On the right side, Gosder Cherilus is a big man who plays with a mean streak. A surprising first round pick a couple of years ago by The Dark Lord, Cherilus' most notable contribution his rookie year was diving at Jared Allen's knees and then backpedaling while Allen charged him like a deranged vampire ape. It was, uh, not a stellar moment in a season filled with shitty moments. But then again, hell, it did make me laugh, and so Cherilus has that going for him I guess. Cherilus' most important contribution though was undoubtedly his emergence in the starting lineup allowing the Lions to bid a fond farewell to my man Lennie Small, and while I hated to see that goofy fucker go, it was something that needed to be done. But, even after Cherilus was inserted into the starting lineup, he still couldn't take it completely from Lennie, and Lennie, as we all know, is retarded. This is not a good sign. But, Cherilus was but a raw rookie, and thus far he seems to have the trust of the new coaching staff who have apparently dubbed him the unquestioned starter at right tackle heading into the season. This is a good sign, although hopefully it says more about Cherilus' talent than it does the available options behind him. Since there is a viable option for a change, as we will see later, I think that it does say good things.

At guard, the Lions will go with Stephen Peterman on the right side. Peterman is a mauler, a hard worker who the heretics who used to coach this team loved. We will not hold that against him - much, anyway. He has the potential to be a fairly solid, workmanlike starter. He'll never be a star, but he should be competent enough to give the Lions a little push in the run game and with the powerful Cherilus next to him, the right side of the Lions offensive line should be, at the very least, bullish enough to push defenses off the ball. His agility is another matter altogether, and he will get beaten by quicker linemen, and it is this stiffness that will keep him from being anything other than a mildly competent starter.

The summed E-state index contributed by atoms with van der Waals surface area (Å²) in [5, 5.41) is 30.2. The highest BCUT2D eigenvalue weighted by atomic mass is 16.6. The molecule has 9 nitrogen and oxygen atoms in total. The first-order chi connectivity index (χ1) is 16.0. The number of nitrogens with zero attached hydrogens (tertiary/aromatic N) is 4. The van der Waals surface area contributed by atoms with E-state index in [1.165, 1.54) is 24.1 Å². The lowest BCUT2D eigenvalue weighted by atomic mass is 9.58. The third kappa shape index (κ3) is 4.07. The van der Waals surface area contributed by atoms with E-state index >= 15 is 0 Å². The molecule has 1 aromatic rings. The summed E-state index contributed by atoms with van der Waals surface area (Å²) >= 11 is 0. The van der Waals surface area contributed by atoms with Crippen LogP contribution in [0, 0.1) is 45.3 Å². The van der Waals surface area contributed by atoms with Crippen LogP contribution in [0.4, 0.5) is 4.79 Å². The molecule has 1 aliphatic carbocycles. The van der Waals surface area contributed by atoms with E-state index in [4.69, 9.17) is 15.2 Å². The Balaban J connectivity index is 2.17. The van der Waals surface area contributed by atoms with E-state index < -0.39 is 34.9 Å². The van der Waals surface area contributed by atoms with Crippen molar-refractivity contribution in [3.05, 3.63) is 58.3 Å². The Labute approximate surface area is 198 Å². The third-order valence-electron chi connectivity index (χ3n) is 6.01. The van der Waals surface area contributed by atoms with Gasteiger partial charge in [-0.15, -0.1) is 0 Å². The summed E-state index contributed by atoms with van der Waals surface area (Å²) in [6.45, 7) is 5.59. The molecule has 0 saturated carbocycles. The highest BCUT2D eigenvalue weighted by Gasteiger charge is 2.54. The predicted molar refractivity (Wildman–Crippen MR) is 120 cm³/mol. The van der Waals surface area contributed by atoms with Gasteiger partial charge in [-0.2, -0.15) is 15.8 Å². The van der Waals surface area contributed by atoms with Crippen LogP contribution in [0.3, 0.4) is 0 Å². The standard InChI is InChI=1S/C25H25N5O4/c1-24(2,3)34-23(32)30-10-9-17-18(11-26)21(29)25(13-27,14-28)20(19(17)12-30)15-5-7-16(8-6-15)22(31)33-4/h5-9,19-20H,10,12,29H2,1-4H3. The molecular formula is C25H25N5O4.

The left guard spot is the Lions weakest on the line. And when you are the weakest point of the offensive line of the Detroit Lions, well, you're pretty fucking weak. Right now, it looks like the Lions will go with Daniel Loper, a career backup who follows Jim Schwartz over from Tennessee. Loper is kind of a swing player, capable of playing both guard and tackle, although neither particularly well, who would be most valuable as a swing player who can backup several different positions. You want someone like that on your team because they afford you roster flexibility. You don't want someone like that on your team starting. When the best thing you can say about a player is that they afford you roster flexibility, well, it's time to start looking at other options. Unfortunately, with Damion Cook lost for the season and Manny Ramirez looking like nothing more than a career fringe player in his own right, there aren't any other real options. Unless of course the team decides to go with Dylan Gandy, but Gandy, like Loper is more of a swing player who the Lions need right now to back up at center, so that leaves us pretty much where we started: up shit creek.

At center resides the guy who's probably the leader of the offensive line. Dominic Raiola is a decent player who has been the starter here for a while now. He's undersized but athletic, and against mediocre or smaller competition he can do some real damage. When he's nose to nose with giant or really good defensive tackles like the Williams Wall in Minnesota or presumably B.J. Raji in Green Bay, he's going to struggle a little bit. Sadly, when I think of Raiola now, the first thing I think about is him losing his shit and flipping off his own fans during last season's apocalyptic debacle. I mean, hey, I get it, last season brought out the worst in everyone, and you had to be superhuman if at some point you didn't degenerate into some subhuman beast who stalked the streets, knuckles dragging, howling at the moon, terrifying the elderly with mournful wails and guttural barking of obscenities. It was a tough season. Still, Raiola's contention that he wanted to challenge the boo birds to a fight only he was afraid that they would show up to his house with guns and shoot him down like a dog was a particular low point in that savage season.